The iOS approval process is pretty opaque for most people out there. How far ahead of time does Image generally have to submit comics to ComiXology for conversion and approvals?

We generally turn stuff in about three weeks ahead of time.

How does ComiXology communicate to you, or their liaison at Image, that comics have been rejected? BKV specifically called out gay sex in his note about Saga #12. Do they supply an itemized list or some type of guidance?

With this and SEX #1, we found out pretty much right before the release date, like, the Monday before the Wednesday in-store date. With XXXOMBIES, a couple of the issues were up at one point, then they weren’t, and we inquired about what happened. We got a response about Apple’s guidelines and the amount of sexual content, graphic violence, and profanity in the book.

There was no itemized list about SAGA #12. David told me there was a problem with the sexual content and we went right into figuring out how to direct readers to their site and our site, etc. I think the focus on the gay sex just came from the fact that every other issue of SAGA had gone up without so much as a peep. The book has had a lot of adult content since the first issue, much of it much more prominently displayed, so that was mainly a case of, “Why was the gigantic orgy in issue four okay, but this isn’t?”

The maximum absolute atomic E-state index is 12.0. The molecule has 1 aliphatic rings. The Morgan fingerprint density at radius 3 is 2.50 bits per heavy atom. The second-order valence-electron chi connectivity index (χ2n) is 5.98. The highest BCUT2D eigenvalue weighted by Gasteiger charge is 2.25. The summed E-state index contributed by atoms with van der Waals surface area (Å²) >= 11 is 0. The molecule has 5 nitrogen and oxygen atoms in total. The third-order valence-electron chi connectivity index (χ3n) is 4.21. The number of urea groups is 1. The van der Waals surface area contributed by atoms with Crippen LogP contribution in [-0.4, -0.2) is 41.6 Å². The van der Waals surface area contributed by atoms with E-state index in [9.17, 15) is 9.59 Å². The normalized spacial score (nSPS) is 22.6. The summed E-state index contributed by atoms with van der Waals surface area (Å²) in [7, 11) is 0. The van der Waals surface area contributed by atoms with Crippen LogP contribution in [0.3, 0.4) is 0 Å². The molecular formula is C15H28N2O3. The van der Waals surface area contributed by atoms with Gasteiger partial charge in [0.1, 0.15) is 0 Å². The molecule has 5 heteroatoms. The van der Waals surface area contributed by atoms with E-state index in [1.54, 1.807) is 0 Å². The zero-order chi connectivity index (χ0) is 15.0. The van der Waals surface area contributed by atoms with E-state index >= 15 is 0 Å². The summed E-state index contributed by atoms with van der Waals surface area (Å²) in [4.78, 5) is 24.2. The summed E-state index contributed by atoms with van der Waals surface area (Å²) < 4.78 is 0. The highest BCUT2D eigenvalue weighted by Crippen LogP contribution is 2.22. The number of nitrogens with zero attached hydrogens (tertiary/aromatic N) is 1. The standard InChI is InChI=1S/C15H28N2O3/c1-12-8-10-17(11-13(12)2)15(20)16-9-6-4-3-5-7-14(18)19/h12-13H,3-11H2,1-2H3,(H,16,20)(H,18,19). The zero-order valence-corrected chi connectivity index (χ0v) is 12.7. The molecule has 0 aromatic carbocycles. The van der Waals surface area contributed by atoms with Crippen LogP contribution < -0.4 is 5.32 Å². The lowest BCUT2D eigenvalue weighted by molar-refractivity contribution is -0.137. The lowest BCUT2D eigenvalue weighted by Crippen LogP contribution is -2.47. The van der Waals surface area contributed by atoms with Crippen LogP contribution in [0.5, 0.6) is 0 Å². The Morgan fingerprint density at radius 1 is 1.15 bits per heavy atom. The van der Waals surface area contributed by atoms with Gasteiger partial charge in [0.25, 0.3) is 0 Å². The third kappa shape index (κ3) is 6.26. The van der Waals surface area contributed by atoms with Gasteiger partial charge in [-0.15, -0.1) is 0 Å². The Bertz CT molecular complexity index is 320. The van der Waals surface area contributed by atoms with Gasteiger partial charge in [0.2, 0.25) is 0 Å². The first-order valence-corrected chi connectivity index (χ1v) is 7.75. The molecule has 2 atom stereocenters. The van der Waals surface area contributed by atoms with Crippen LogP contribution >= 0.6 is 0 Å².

What’s the protocol when a comic is rejected? I assume ComiXology informs Image. Is that a situation where Image has the opportunity to request an appeal, if that’s possible, or is it just a notification that the comic will only be allowed on the web and Android stores?

The latter, basically, but in this instance, I think due to SAGA’s high profile in the marketplace, David was anxious to be proactive about alerting readers to the issue. We’ve argued this stuff in the past, like with XXXOMBIES, and in this case, Brian went to David and asked if there was anyway to change this decision so the book could go up. He was told no, as we were with XXXOMBIES, and we accepted that at face value.

I know there are people out there who think Brian jumped the gun by issuing a statement at that point, but his goal was to draw attention to the fact the book was going to be available digitally, even if it wasn’t going to be on the app.

Saga #12, and a couple other books were released on iBooks with no problem, as far as I know. Those are produced by Graphicly instead of ComiXology. Has Graphicly ever come back to you and said, “Hey, Apple says this doesn’t fit their guidelines?”

No, but the iBookstore has different guidelines, which was one of the things we all found particularly maddening about the whole situation.